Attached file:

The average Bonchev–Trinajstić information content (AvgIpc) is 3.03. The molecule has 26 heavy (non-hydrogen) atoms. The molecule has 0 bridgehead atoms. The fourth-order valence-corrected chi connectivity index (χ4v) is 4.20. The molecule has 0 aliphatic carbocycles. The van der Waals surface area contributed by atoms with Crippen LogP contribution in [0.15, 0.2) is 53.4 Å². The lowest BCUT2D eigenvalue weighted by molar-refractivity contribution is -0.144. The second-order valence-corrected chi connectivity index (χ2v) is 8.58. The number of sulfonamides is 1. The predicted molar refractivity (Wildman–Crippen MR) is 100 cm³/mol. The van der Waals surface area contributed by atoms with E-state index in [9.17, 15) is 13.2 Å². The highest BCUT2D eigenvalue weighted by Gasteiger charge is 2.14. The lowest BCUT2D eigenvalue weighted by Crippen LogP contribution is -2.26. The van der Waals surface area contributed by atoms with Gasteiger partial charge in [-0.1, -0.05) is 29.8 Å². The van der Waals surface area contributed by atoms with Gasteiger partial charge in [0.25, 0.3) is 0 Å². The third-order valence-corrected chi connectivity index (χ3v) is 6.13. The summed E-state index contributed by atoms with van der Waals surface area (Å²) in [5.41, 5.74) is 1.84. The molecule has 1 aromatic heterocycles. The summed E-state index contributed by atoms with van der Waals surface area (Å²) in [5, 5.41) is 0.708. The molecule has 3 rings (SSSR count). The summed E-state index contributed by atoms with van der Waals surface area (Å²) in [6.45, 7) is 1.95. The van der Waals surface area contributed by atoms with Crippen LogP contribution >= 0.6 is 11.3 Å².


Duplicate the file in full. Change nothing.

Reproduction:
The average Bonchev–Trinajstić information content (AvgIpc) is 3.03. The molecule has 26 heavy (non-hydrogen) atoms. The molecule has 0 bridgehead atoms. The fourth-order valence-corrected chi connectivity index (χ4v) is 4.20. The molecule has 0 aliphatic carbocycles. The van der Waals surface area contributed by atoms with Crippen LogP contribution in [0.15, 0.2) is 53.4 Å². The lowest BCUT2D eigenvalue weighted by molar-refractivity contribution is -0.144. The second-order valence-corrected chi connectivity index (χ2v) is 8.58. The number of sulfonamides is 1. The predicted molar refractivity (Wildman–Crippen MR) is 100 cm³/mol. The van der Waals surface area contributed by atoms with E-state index in [9.17, 15) is 13.2 Å². The highest BCUT2D eigenvalue weighted by Gasteiger charge is 2.14. The lowest BCUT2D eigenvalue weighted by Crippen LogP contribution is -2.26. The van der Waals surface area contributed by atoms with Gasteiger partial charge in [-0.1, -0.05) is 29.8 Å². The van der Waals surface area contributed by atoms with Gasteiger partial charge in [0.25, 0.3) is 0 Å². The third-order valence-corrected chi connectivity index (χ3v) is 6.13. The summed E-state index contributed by atoms with van der Waals surface area (Å²) in [5.41, 5.74) is 1.84. The molecule has 1 aromatic heterocycles. The summed E-state index contributed by atoms with van der Waals surface area (Å²) in [5, 5.41) is 0.708. The molecule has 3 rings (SSSR count). The summed E-state index contributed by atoms with van der Waals surface area (Å²) in [6.45, 7) is 1.95. The van der Waals surface area contributed by atoms with Crippen LogP contribution >= 0.6 is 11.3 Å².